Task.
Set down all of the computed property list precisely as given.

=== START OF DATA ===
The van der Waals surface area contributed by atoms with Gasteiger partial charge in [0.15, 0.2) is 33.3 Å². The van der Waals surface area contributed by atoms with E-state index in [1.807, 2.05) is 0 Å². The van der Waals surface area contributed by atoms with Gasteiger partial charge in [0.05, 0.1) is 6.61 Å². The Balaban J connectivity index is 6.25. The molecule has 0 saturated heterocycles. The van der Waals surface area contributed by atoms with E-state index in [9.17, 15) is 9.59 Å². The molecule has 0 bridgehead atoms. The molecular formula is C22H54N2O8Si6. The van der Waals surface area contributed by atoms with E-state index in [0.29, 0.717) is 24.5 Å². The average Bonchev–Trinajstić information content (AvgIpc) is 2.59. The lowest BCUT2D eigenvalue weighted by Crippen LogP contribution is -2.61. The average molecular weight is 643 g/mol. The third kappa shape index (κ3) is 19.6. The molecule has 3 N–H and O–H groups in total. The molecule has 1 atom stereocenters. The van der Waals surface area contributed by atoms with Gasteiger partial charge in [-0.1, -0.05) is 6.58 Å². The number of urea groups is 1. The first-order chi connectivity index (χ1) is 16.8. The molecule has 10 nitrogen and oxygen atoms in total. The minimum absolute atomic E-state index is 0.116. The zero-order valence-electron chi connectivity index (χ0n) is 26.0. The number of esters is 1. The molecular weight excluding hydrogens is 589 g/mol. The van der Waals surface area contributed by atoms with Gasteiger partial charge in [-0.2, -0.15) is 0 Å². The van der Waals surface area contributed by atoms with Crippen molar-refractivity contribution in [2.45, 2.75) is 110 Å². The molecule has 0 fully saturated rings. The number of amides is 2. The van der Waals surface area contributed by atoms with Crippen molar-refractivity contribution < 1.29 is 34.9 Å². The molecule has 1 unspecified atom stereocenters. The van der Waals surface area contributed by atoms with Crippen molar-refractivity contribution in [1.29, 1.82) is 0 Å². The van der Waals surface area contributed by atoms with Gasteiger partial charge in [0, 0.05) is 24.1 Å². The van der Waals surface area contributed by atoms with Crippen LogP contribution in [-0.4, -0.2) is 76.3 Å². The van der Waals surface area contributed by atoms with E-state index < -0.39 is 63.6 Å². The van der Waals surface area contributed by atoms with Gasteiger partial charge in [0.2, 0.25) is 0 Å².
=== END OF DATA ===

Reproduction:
The van der Waals surface area contributed by atoms with Gasteiger partial charge in [0.15, 0.2) is 33.3 Å². The van der Waals surface area contributed by atoms with E-state index in [1.807, 2.05) is 0 Å². The van der Waals surface area contributed by atoms with Gasteiger partial charge in [0.05, 0.1) is 6.61 Å². The Balaban J connectivity index is 6.25. The molecule has 0 saturated heterocycles. The van der Waals surface area contributed by atoms with E-state index in [9.17, 15) is 9.59 Å². The molecule has 0 bridgehead atoms. The molecular formula is C22H54N2O8Si6. The van der Waals surface area contributed by atoms with E-state index in [0.29, 0.717) is 24.5 Å². The average Bonchev–Trinajstić information content (AvgIpc) is 2.59. The lowest BCUT2D eigenvalue weighted by Crippen LogP contribution is -2.61. The average molecular weight is 643 g/mol. The third kappa shape index (κ3) is 19.6. The molecule has 3 N–H and O–H groups in total. The molecule has 1 atom stereocenters. The van der Waals surface area contributed by atoms with Gasteiger partial charge in [-0.1, -0.05) is 6.58 Å². The number of urea groups is 1. The first-order chi connectivity index (χ1) is 16.8. The molecule has 10 nitrogen and oxygen atoms in total. The minimum absolute atomic E-state index is 0.116. The zero-order valence-electron chi connectivity index (χ0n) is 26.0. The number of esters is 1. The molecular weight excluding hydrogens is 589 g/mol. The van der Waals surface area contributed by atoms with Gasteiger partial charge in [-0.2, -0.15) is 0 Å². The van der Waals surface area contributed by atoms with Crippen molar-refractivity contribution in [2.45, 2.75) is 110 Å². The molecule has 0 fully saturated rings. The number of amides is 2. The van der Waals surface area contributed by atoms with Crippen molar-refractivity contribution < 1.29 is 34.9 Å². The molecule has 1 unspecified atom stereocenters. The van der Waals surface area contributed by atoms with Crippen molar-refractivity contribution in [1.29, 1.82) is 0 Å². The van der Waals surface area contributed by atoms with Gasteiger partial charge in [0, 0.05) is 24.1 Å². The van der Waals surface area contributed by atoms with Crippen LogP contribution in [-0.4, -0.2) is 76.3 Å². The van der Waals surface area contributed by atoms with E-state index < -0.39 is 63.6 Å². The van der Waals surface area contributed by atoms with Gasteiger partial charge in [0.2, 0.25) is 0 Å².